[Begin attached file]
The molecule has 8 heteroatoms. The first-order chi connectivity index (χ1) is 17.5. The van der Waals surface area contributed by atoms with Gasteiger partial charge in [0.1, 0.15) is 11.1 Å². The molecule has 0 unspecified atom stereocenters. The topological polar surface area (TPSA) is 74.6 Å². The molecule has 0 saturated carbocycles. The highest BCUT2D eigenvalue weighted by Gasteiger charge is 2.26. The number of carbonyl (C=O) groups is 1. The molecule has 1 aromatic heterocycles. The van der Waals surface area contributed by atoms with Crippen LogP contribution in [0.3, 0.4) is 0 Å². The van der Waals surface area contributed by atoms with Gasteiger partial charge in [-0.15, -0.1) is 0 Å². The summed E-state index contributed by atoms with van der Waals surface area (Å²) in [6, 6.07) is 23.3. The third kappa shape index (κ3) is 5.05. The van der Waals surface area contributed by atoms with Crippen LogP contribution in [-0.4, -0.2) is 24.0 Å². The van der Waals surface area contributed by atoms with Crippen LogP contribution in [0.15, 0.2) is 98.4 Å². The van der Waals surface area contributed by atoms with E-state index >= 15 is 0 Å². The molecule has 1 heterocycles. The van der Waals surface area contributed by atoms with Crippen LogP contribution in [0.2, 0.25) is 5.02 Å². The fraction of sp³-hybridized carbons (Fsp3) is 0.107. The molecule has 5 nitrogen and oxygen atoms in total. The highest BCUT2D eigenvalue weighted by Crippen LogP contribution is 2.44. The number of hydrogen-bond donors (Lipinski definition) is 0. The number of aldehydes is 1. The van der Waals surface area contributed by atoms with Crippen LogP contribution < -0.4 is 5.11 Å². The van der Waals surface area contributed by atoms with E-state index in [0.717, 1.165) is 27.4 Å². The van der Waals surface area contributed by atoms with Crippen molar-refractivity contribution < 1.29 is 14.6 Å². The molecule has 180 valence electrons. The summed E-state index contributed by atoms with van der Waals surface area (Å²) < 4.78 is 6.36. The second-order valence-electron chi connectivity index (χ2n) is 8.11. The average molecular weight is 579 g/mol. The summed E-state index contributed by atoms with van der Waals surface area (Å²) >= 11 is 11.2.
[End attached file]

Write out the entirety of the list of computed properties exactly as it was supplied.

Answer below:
The molecule has 8 heteroatoms. The first-order chi connectivity index (χ1) is 17.5. The van der Waals surface area contributed by atoms with Gasteiger partial charge in [0.1, 0.15) is 11.1 Å². The molecule has 0 unspecified atom stereocenters. The topological polar surface area (TPSA) is 74.6 Å². The molecule has 0 saturated carbocycles. The highest BCUT2D eigenvalue weighted by Gasteiger charge is 2.26. The number of carbonyl (C=O) groups is 1. The molecule has 1 aromatic heterocycles. The van der Waals surface area contributed by atoms with Crippen LogP contribution in [0.3, 0.4) is 0 Å². The van der Waals surface area contributed by atoms with Gasteiger partial charge in [-0.15, -0.1) is 0 Å². The summed E-state index contributed by atoms with van der Waals surface area (Å²) in [6, 6.07) is 23.3. The third kappa shape index (κ3) is 5.05. The van der Waals surface area contributed by atoms with Crippen LogP contribution in [-0.4, -0.2) is 24.0 Å². The van der Waals surface area contributed by atoms with Crippen LogP contribution in [0.15, 0.2) is 98.4 Å². The van der Waals surface area contributed by atoms with E-state index >= 15 is 0 Å². The molecule has 1 heterocycles. The van der Waals surface area contributed by atoms with Crippen LogP contribution in [0.2, 0.25) is 5.02 Å². The fraction of sp³-hybridized carbons (Fsp3) is 0.107. The molecule has 5 nitrogen and oxygen atoms in total. The highest BCUT2D eigenvalue weighted by Crippen LogP contribution is 2.44. The number of hydrogen-bond donors (Lipinski definition) is 0. The number of aldehydes is 1. The van der Waals surface area contributed by atoms with Crippen LogP contribution < -0.4 is 5.11 Å². The van der Waals surface area contributed by atoms with E-state index in [0.717, 1.165) is 27.4 Å². The van der Waals surface area contributed by atoms with Crippen molar-refractivity contribution < 1.29 is 14.6 Å². The molecule has 180 valence electrons. The summed E-state index contributed by atoms with van der Waals surface area (Å²) < 4.78 is 6.36. The second-order valence-electron chi connectivity index (χ2n) is 8.11. The average molecular weight is 579 g/mol. The summed E-state index contributed by atoms with van der Waals surface area (Å²) >= 11 is 11.2.